It’s not about collecting money and being a celebrity.  Being a guide is “entertainment” but it also about “catching fish.”   The bottom line, people have to have the opportunity to catch fish.     Getting paid to take people fishing is a good place to be in life.

When things are good, guiding is sitting there just watching people catch fish.   The way I do it, the slower days, a lot of time spent “teaching”.   I’ve often been told “I got more out of it because the action wasn’t great.”  

Things are usually good but in fishing, there are bad days.   That’s just part of the game.    You still get to enjoy the beauty of the outdoors with time on the water on a bad day.   Luckily, they don’t happen that often. 

Opportunities are tougher than they used to be.  The cause:  Unknown.  The future:  It should come back but if it doesn’t, I will make some changes.   Things just aren’t what they used to be.   Pompano.  Off.  Flounder.  Off.  Silver trout came back but for nine months they were completely gone for the first time in 25 years.   Not good.    Species closures, long enough now, some improvements are being seen.  Imagine how much better it would be if some people didn’t ignore the rules.  

Communication: Customer feedback tells me a lot about what I’ve done to meet the expectations during a fishing trip.  “What people want”.  Getting the information before the trip.  I try to determine what kind of trip it is.   Action trips, the out of towners who are pretty much happy with a bent rod and as much action as I can possibly provide.   They’re pretty easy (usually).   Ladyfish are a very cooperative fish for this.   Years past, a silver trout hole is gold.    The more specific trips are the people who are into fishing, live local and want to get better at catching specific species.   Redfish is a prime example.   I have trained hundreds of people how to target and catch this species.   It is more exact.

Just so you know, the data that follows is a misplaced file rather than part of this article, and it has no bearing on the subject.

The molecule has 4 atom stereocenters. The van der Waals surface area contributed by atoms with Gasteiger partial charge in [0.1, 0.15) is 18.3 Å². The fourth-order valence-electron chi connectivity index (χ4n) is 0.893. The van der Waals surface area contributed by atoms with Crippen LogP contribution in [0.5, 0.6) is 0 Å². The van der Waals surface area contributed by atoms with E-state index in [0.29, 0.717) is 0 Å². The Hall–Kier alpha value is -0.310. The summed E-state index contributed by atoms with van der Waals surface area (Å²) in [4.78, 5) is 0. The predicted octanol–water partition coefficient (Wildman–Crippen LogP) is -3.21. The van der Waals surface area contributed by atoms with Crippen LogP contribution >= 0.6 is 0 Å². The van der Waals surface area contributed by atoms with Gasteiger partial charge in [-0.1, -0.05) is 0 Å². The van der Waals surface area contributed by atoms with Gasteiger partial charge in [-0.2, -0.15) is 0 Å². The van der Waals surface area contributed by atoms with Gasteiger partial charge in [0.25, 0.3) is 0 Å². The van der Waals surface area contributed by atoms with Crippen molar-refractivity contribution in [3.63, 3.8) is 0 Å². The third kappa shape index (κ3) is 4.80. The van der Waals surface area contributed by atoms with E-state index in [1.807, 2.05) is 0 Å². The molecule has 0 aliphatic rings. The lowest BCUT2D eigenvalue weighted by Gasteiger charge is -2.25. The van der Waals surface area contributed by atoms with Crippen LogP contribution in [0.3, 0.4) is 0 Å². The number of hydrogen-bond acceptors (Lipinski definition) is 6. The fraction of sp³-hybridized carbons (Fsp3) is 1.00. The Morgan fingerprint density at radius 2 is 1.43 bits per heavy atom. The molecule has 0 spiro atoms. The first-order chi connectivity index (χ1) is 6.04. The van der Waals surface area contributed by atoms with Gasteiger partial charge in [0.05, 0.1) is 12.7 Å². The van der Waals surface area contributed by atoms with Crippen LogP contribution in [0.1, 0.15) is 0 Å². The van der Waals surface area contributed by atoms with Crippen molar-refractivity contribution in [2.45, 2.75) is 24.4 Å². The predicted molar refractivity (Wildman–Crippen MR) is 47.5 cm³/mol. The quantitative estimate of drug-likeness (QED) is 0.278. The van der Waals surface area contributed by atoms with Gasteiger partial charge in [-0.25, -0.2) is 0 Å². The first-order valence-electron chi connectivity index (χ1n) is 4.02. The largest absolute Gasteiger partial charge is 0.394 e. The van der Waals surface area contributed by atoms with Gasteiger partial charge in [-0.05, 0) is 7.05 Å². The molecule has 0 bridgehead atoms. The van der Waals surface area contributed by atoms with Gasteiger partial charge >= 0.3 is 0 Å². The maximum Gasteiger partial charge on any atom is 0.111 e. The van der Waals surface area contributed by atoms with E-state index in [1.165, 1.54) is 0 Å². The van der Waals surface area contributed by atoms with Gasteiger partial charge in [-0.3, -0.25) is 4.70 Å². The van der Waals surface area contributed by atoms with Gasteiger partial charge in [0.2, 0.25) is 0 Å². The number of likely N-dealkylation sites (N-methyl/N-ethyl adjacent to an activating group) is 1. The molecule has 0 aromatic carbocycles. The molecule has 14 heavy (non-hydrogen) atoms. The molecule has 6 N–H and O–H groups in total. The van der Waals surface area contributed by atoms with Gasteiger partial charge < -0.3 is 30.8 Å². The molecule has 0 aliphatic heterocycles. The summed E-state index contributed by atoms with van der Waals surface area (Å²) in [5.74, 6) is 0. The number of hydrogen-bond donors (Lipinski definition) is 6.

Expert knowledge is what is provided in either case.   I take them to the best locations; I teach them what they need to know to be successful.     For beginners a big one is casting.    Make the longest cast, catch the most fish.    The tides, the wind:  All of it factors in.   Being a good guide, making good decisions, you provide the best experience possible.   Quite simply there are some days it’s just “better not to go.”    Some days have higher winds but the fishing is good enough to go.    Calm windless days are nice but not always what you are going to have.  

There are a number of things that come up in trips.   The spouses who take instruction better from someone else is one I encounter occasionally.    The spouse will listen to me and my instructions when they might not listen to their significant other.    These ones are fun.

Teaching kids the right way, the kids often reaffirm the lessons to the parents better than vice versa.   Kids are fun.    Newer to them than older people, kids absorb what you tell them and with good action the enjoyment is obvious.  

Using the equipment, the boat, the positioning:  Part of what I teach, there are just ways of doing it that are better.    Using the lures to get active gamefish to eat them, fighting technique and handling the various fish.   All the skills.   Can you learn it from me and go back out on your own and be successful?   The answer has been yes over and over again throughout my career.   I’m proud of it.